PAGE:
In addition to the large distance of the world to its sun – at 1.71 it orbits at the outer edge of the Habitable Zone – Planetologists pointed at the absence of moons orbitting the further Garden world as a likely cause: “Without large moons, conditions on Earthlike planets are more chaotic, and we suspect this may have a negative impact on the evolution of higher species.”

In detail, the composition of the Alpha Centauri A system is:

  1. Hothouse World (0.2 AU): 11000km diameter, density 0.8, Gravity 0.73. Massive atmosphere, no water, 1 moon.
  2. Desert World (0.3 AU): 4000km diameter, density 0.9, Gravity 0.3. Thin atmosphere, no water.
  3. Rock (0.42 AU): 2000 km diamteer, density 1.3, gravity 0.22. Vacuum, minor ice deposits,3 moons.
  4. Hothouse World (0.67 AU): 15000 km diameter, density 0.6, gravity 0.75. Dense atmosphere, no water, 3 moons.
  5. Garden world (1.01 AU): 11000 km diameter, density 0.8, gravity 0.73. Dense atmosphere, 60% oceans. 1 moon.
  6. Garden world (1.71 AU): 12000 km diameter, density 0.9, gravity 0.9. Dense atmosphere, 80% ice sheets.
  7. Failed Core (2.4 AU): 8000 km diameter, density 0.3, gravity 0.2. Thin atmosphere, 80% ice sheets. 1 moon.
  8. Failed Core (3.6 AU): 24000 km diameter, density 0.2, gravity 0.4. Dense atmosphere, 60% ice sheets. 2 moons.

Alpha Centauri B’s system is less promising. There are two Mars-like desert worlds in its habitable zone, both lifeless, and one hothouse slightly larger than earth. All three could be terraformed but lack significant water reserves.

  1. Rock (0.3 AU): 1000 km diameter, density 1.2, Gravity 0.1. Vacuum, minor ice deposits.
  2. Hothouse (0.48 AU): 14000 km diameter, density 0.9, gravity 1.05. Dense atmosphere, no water.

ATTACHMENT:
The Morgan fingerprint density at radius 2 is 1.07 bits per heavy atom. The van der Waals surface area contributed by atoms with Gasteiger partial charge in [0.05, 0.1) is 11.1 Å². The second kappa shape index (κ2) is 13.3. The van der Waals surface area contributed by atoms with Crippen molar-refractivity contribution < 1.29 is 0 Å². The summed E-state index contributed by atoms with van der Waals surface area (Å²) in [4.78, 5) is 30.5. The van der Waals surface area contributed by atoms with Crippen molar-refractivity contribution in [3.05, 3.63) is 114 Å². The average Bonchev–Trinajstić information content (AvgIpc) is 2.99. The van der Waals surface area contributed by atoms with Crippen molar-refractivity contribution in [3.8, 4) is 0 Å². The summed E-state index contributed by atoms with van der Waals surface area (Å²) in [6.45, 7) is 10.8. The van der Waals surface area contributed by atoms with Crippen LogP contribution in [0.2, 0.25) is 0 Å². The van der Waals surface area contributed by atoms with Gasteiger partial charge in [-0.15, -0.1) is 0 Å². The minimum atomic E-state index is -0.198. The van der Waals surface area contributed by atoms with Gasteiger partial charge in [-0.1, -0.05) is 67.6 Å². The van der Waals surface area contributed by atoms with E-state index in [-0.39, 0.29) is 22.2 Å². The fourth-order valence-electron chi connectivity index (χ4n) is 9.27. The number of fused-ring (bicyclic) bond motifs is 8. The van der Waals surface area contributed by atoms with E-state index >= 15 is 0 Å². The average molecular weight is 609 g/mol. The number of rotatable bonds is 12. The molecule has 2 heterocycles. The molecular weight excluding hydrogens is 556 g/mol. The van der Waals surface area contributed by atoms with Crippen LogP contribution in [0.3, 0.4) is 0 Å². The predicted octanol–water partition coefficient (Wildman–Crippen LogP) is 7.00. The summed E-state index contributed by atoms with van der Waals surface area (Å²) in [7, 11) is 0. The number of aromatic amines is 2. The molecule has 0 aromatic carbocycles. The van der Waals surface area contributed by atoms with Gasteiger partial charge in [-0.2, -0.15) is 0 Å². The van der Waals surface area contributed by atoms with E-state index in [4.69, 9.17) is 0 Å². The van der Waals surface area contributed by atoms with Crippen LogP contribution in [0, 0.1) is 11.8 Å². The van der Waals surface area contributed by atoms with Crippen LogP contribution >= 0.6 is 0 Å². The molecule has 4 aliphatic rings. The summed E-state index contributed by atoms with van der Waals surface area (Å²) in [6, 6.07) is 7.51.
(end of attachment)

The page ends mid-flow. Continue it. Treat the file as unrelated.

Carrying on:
3. Desert world (0.62 AU): 4000 km diameter, density 0.9, gravity 0.3. Thin atmosphere, minor ice deposits, 1 moon.
  4. Desert world (1 AU): 10000 km diameter, density 0.4, gravity 0.33. Standard atmosphere, minor ice deposits.
  5. Ice Ball (1.3 AU): 4000 km diameter, density 0.3, gravity 0.1. Vacuum. 60% ice sheets. 1 moon.
  6. Ice Ball (2.07 AU): 2000 km diameter, density 0.5, gravity 0.08. Vacuum. 50% ice sheets. 2 moons.

Unless Barnard’s Star holds any surprises, the discovery of two habitable planets at Alpha Centauri make the binary system the destination for mankind’s first manned interstellar expedition, which is currently bein prepared by an international team under the coordination of the Colonial Authority.

The United States, China, Europe, Russia, Brazil and Indonesia immediately announced that they intend to set up colonies on the as-yet unnamed worlds, and other nations are expected to follow soon.

Interstellar Probe “Hope” Returns From Proxima Centauri!

Houston, Republic of Texas — January 17th 2173. One of mankind’s first three interstellar probes has emerged from hyperspace, mission control specialists have reported. The probe emerged just outside the orbit of Mars – it was off target by several thousand kilometers but in good shape. The probe immediately attempted to contact the Advanced Deep Space Network to broadcast its data.

While specialists pour through the data, we can already report on the makeup of Earth’s closest extra-solar star system. It contains eight planets:

  1. Desert World (0.02 AU): 6000km diameter, density 0.6, Gravity 0.3. Thin atmosphere, no water.
  2. Rock (0.034 AU): 2000km diameter, density 0.5, Gravity 0.08. No atmosphere, no ice or water.
  3. Failed Core (0.065 AU): 8000km diameter, density 0.4, Gravity 0.27. Thin atmosphere. Surface covered by ice sheets: 80%.
  4. Failed Core (0.13 AU): 9000km diameter, density 0.2, Gravity 0.15. Thin atmosphere. Surface covered by ice sheets: 70%.
  5. Icy Ball (0.19 AU): 5000km diameter, density 0.3, Gravity 0.13. No atmosphere. Surface covered by frozen oceans: 60%. One Moon.
  6. Failed Core (0.33 AU): 5000km diameter, density 1.3, Gravity 0.54. Standard atmosphere. Surface covered by ice sheets: 80%. Two Moons.
  7. Failed Core (0.43 AU): 8000km diameter, density 0.6, Gravity 0.4. Standard atmosphere. Surface covered by ice sheets: 30%.
  8. Rock (0.6 AU): 3000km diameter, density 1.3, Gravity 0.33. Very thin atmosphere. No water

It had not been anticipated to discover any Earthlike worlds at Proxima Centauri, or at Alpha Centauri, so the discovery of the Mars-like desert world was seen as being “as good as we could hope for”. A Federated Nations spokesman stated that the Colonial Authority would be soliciting proposals for colonization within the next six months.

The other two interstellar probes, “Dream” and “Vision”, are due to return in February and June from Alpha Centauri A/B and Barnard’s Star.